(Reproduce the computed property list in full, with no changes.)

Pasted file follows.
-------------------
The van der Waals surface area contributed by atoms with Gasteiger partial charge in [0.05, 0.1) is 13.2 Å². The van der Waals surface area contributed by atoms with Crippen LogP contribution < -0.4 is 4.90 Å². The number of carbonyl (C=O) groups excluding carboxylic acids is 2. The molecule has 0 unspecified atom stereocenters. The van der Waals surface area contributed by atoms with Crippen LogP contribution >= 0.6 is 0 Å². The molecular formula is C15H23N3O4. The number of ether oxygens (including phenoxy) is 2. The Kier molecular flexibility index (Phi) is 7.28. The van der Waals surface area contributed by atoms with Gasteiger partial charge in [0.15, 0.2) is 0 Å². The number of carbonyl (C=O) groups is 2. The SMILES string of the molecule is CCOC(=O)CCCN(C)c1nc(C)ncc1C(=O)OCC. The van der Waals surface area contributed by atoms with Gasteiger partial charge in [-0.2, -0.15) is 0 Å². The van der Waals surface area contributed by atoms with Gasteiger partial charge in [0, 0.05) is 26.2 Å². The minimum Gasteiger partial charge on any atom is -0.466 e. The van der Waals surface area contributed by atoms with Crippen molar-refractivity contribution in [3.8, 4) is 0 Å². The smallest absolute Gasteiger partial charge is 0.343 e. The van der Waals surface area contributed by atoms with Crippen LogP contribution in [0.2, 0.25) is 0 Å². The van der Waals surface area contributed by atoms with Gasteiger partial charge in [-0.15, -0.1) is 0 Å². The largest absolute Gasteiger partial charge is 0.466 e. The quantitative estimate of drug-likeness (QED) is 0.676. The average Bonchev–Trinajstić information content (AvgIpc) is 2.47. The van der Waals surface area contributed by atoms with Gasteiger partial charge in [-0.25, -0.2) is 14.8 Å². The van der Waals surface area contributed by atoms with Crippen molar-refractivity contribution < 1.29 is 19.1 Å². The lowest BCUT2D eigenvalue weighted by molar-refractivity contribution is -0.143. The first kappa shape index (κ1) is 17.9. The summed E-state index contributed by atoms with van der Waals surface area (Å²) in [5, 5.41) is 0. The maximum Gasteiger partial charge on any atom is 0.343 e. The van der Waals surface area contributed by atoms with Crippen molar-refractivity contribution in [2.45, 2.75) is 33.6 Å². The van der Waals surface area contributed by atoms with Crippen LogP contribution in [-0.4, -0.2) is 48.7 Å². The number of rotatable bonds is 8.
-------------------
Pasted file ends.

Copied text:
The van der Waals surface area contributed by atoms with Gasteiger partial charge in [0.05, 0.1) is 13.2 Å². The van der Waals surface area contributed by atoms with Crippen LogP contribution < -0.4 is 4.90 Å². The number of carbonyl (C=O) groups excluding carboxylic acids is 2. The molecule has 0 unspecified atom stereocenters. The van der Waals surface area contributed by atoms with Crippen LogP contribution >= 0.6 is 0 Å². The molecular formula is C15H23N3O4. The number of ether oxygens (including phenoxy) is 2. The Kier molecular flexibility index (Phi) is 7.28. The van der Waals surface area contributed by atoms with Gasteiger partial charge in [0.15, 0.2) is 0 Å². The number of carbonyl (C=O) groups is 2. The SMILES string of the molecule is CCOC(=O)CCCN(C)c1nc(C)ncc1C(=O)OCC. The van der Waals surface area contributed by atoms with Gasteiger partial charge in [-0.2, -0.15) is 0 Å². The van der Waals surface area contributed by atoms with Gasteiger partial charge in [0, 0.05) is 26.2 Å². The minimum Gasteiger partial charge on any atom is -0.466 e. The van der Waals surface area contributed by atoms with Crippen molar-refractivity contribution in [3.8, 4) is 0 Å². The smallest absolute Gasteiger partial charge is 0.343 e. The van der Waals surface area contributed by atoms with Crippen LogP contribution in [0.2, 0.25) is 0 Å². The van der Waals surface area contributed by atoms with Gasteiger partial charge in [-0.15, -0.1) is 0 Å². The largest absolute Gasteiger partial charge is 0.466 e. The quantitative estimate of drug-likeness (QED) is 0.676. The average Bonchev–Trinajstić information content (AvgIpc) is 2.47. The van der Waals surface area contributed by atoms with Gasteiger partial charge in [-0.25, -0.2) is 14.8 Å². The van der Waals surface area contributed by atoms with Crippen molar-refractivity contribution < 1.29 is 19.1 Å². The lowest BCUT2D eigenvalue weighted by molar-refractivity contribution is -0.143. The first kappa shape index (κ1) is 17.9. The summed E-state index contributed by atoms with van der Waals surface area (Å²) in [5, 5.41) is 0. The maximum Gasteiger partial charge on any atom is 0.343 e. The van der Waals surface area contributed by atoms with Crippen molar-refractivity contribution in [2.45, 2.75) is 33.6 Å². The van der Waals surface area contributed by atoms with Crippen LogP contribution in [-0.4, -0.2) is 48.7 Å². The number of rotatable bonds is 8.